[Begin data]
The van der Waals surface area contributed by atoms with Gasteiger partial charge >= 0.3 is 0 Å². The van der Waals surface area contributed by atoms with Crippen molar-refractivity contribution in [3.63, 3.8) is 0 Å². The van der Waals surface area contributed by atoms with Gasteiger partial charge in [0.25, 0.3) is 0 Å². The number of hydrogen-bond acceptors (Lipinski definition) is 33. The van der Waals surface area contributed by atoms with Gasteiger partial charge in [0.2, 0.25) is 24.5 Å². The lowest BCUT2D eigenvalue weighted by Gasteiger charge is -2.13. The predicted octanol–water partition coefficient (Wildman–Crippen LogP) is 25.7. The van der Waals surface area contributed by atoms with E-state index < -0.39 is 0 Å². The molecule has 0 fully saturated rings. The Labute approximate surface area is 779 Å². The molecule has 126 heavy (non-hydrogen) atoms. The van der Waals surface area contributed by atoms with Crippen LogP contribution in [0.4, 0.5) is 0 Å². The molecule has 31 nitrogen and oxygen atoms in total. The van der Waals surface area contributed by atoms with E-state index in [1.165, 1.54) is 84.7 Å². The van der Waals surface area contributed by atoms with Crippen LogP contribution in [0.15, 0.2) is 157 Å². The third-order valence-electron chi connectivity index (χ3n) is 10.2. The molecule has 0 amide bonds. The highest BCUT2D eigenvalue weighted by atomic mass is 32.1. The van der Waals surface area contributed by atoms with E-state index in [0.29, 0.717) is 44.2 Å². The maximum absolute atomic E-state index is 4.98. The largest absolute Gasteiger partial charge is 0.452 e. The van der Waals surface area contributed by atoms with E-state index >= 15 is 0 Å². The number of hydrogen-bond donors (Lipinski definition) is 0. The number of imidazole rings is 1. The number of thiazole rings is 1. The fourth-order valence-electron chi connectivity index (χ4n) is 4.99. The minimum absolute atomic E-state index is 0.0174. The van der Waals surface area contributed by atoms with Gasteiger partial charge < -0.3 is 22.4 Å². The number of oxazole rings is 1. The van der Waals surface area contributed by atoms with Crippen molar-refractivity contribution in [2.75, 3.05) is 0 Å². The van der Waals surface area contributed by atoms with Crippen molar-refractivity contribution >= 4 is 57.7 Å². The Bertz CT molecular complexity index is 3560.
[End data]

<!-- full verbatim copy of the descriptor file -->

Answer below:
The van der Waals surface area contributed by atoms with Gasteiger partial charge >= 0.3 is 0 Å². The van der Waals surface area contributed by atoms with Crippen molar-refractivity contribution in [3.63, 3.8) is 0 Å². The van der Waals surface area contributed by atoms with Gasteiger partial charge in [0.25, 0.3) is 0 Å². The number of hydrogen-bond acceptors (Lipinski definition) is 33. The van der Waals surface area contributed by atoms with Gasteiger partial charge in [0.2, 0.25) is 24.5 Å². The lowest BCUT2D eigenvalue weighted by Gasteiger charge is -2.13. The predicted octanol–water partition coefficient (Wildman–Crippen LogP) is 25.7. The van der Waals surface area contributed by atoms with E-state index < -0.39 is 0 Å². The molecule has 0 fully saturated rings. The Labute approximate surface area is 779 Å². The molecule has 126 heavy (non-hydrogen) atoms. The van der Waals surface area contributed by atoms with Crippen LogP contribution in [0.4, 0.5) is 0 Å². The molecule has 31 nitrogen and oxygen atoms in total. The van der Waals surface area contributed by atoms with E-state index in [1.165, 1.54) is 84.7 Å². The van der Waals surface area contributed by atoms with Crippen LogP contribution in [0.15, 0.2) is 157 Å². The third-order valence-electron chi connectivity index (χ3n) is 10.2. The molecule has 0 amide bonds. The highest BCUT2D eigenvalue weighted by atomic mass is 32.1. The van der Waals surface area contributed by atoms with E-state index in [0.29, 0.717) is 44.2 Å². The maximum absolute atomic E-state index is 4.98. The largest absolute Gasteiger partial charge is 0.452 e. The van der Waals surface area contributed by atoms with E-state index >= 15 is 0 Å². The number of hydrogen-bond donors (Lipinski definition) is 0. The number of imidazole rings is 1. The number of thiazole rings is 1. The fourth-order valence-electron chi connectivity index (χ4n) is 4.99. The minimum absolute atomic E-state index is 0.0174. The van der Waals surface area contributed by atoms with Gasteiger partial charge < -0.3 is 22.4 Å². The number of oxazole rings is 1. The van der Waals surface area contributed by atoms with Crippen molar-refractivity contribution in [2.75, 3.05) is 0 Å². The van der Waals surface area contributed by atoms with Crippen molar-refractivity contribution >= 4 is 57.7 Å². The Bertz CT molecular complexity index is 3560.